ward

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Related to wardship: Wards of court

ward.

1 In English history, see hundredhundred,
in English history, a subdivision of a shire, first mentioned in the 10th cent. and surviving as a unit of local government into the 19th cent. It is thought that in origin the hundred comprised 100 geld hides, the geld hide being the basic Anglo-Saxon land unit for
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. 2 In law, see guardian and wardguardian and ward,
in law. A guardian is someone who by appointment or by relationship has the care of a person or that person's property, or both. The protected individual, known as the ward, is considered legally incapable of acting for himself or herself; examples are a child
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. 3 In local government, see city governmentcity government,
political administration of urban areas.

The English tradition of incorporating urban units (cities, boroughs, villages, towns) and allowing them freedom in most local matters is general in the United States (see city; local government). The traditional U.
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.

ward

1. A metal obstruction in a lock; intended to prevent entrance or rotation of a key that does not fit the lock.
2. The outer defenses of a castle. Also see bailey.
3. A division in a hospital.

ward

1. (in many countries) a district into which a city, town, parish, or other area is divided for administration, election of representatives, etc.
2. a room in a hospital, esp one for patients requiring similar kinds of care
3. one of the divisions of a prison
4. Law
a. a person, esp a minor or one legally incapable of managing his own affairs, placed under the control or protection of a guardian or of a court
b. guardianship, as of a minor or legally incompetent person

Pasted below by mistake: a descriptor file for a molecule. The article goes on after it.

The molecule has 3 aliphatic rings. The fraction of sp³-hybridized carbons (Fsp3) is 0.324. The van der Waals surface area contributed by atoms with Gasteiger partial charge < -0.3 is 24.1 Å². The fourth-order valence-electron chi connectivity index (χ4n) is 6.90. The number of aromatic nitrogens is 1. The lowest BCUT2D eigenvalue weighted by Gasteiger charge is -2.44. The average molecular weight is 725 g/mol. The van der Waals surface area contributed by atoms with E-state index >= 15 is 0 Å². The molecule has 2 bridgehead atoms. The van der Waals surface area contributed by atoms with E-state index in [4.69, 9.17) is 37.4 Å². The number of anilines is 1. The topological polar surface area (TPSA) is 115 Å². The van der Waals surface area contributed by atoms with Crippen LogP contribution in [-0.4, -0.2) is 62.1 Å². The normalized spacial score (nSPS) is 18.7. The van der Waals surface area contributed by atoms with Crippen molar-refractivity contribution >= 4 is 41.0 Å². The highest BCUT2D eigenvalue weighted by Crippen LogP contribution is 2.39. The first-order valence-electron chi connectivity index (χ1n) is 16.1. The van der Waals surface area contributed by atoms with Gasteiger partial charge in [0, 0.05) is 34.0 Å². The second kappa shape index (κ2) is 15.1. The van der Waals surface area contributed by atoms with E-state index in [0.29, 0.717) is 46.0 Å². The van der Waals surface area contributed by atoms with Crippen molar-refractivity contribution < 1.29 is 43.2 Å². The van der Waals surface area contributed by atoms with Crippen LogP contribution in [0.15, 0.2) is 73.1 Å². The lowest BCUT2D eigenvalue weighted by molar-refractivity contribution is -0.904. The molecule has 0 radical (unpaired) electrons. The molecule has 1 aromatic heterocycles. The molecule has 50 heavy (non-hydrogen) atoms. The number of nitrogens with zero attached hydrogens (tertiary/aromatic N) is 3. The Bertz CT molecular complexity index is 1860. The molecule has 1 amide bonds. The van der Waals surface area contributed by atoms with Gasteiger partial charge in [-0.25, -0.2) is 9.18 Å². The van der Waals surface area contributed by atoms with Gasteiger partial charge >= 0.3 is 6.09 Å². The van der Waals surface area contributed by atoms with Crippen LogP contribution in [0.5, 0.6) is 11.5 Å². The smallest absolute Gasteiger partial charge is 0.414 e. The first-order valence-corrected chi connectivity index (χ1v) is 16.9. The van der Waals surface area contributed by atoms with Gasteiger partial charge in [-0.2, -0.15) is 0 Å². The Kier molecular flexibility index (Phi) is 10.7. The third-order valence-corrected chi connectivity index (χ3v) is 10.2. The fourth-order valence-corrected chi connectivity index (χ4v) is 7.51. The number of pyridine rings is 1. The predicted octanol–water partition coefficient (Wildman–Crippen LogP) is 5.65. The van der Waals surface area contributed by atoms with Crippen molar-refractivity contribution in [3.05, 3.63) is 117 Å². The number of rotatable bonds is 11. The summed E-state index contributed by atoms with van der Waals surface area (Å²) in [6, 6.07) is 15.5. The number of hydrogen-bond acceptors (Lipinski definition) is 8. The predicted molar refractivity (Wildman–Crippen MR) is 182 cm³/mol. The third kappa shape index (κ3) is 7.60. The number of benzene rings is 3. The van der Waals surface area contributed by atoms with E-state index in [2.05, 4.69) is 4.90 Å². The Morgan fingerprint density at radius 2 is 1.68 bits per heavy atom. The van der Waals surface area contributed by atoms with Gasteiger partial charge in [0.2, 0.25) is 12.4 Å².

5. the state of being under guard or in custody
6. 
a. an internal ridge or bar in a lock that prevents an incorrectly cut key from turning
b. a corresponding groove cut in a key

Ward

1. Dame Barbara (Mary), Baroness Jackson. 1914--81, British economist, environmentalist, and writer. Her books include Spaceship Earth (1966)
2. Mrs Humphry, married name of Mary Augusta Arnold. 1851--1920, English novelist. Her novels include Robert Elsmere (1888) and The Case of Richard Meynell (1911)
3. Sir Joseph George. 1856--1930, New Zealand statesman; prime minister of New Zealand (1906--12; 1928--30)
References in periodicals archive ?
It's risky as if we come back he could be taken into care again BRETT KING ASHYA'S DAD ON WARDSHIP FEARS
a Crown wardship order with no order for access between the child and
The Court addressed the policies of section 596 by first noting that "[s]eamen from the start were wards of admiralty" and that the wardship traced its roots to the historical role that the court played as the guardian of seamen.
In a previous article, I wrote about the extraction of punitive court fees so that justice is being denied in many cases and, in particular, in wardship cases where the fees have astronomically risen, so that local authorities seem to have stopped making applications.
In this decision, blood took precedence over other forms of recognition that were at work--and at work simultaneously--in the United States at this time: wardship, citizenship, tribal membership, and, during the twenty-five-year waiting period mentioned above, allotment and aptitude.
37) Dispositions in wardship cases included 36,859 placed at home or with a relative; 16,538 in a secure county facility (e.
The distinct nature of Aboriginal child and family poverty in Canada is rooted in cultural fragmentation, multi-generational effects of residential schools, wardship through the child welfare system, and socio-economic marginalization.
The Queens Ward's: Wardship and Marriage under Elizabeth I.
Recall that the Indian Act, a specific body of law that recognises Indians in a wardship status in Canada, created the categories of person and rights that served to sever Indian women from their communities upon marriage to white men.
For example, an heiress might be given as wife instead of an individual having to pay the king for the right to marry her or a wardship might be similarly granted [Church, 1995, pp.
The girl was found to be a child in need of protection and temporary wardship was ordered.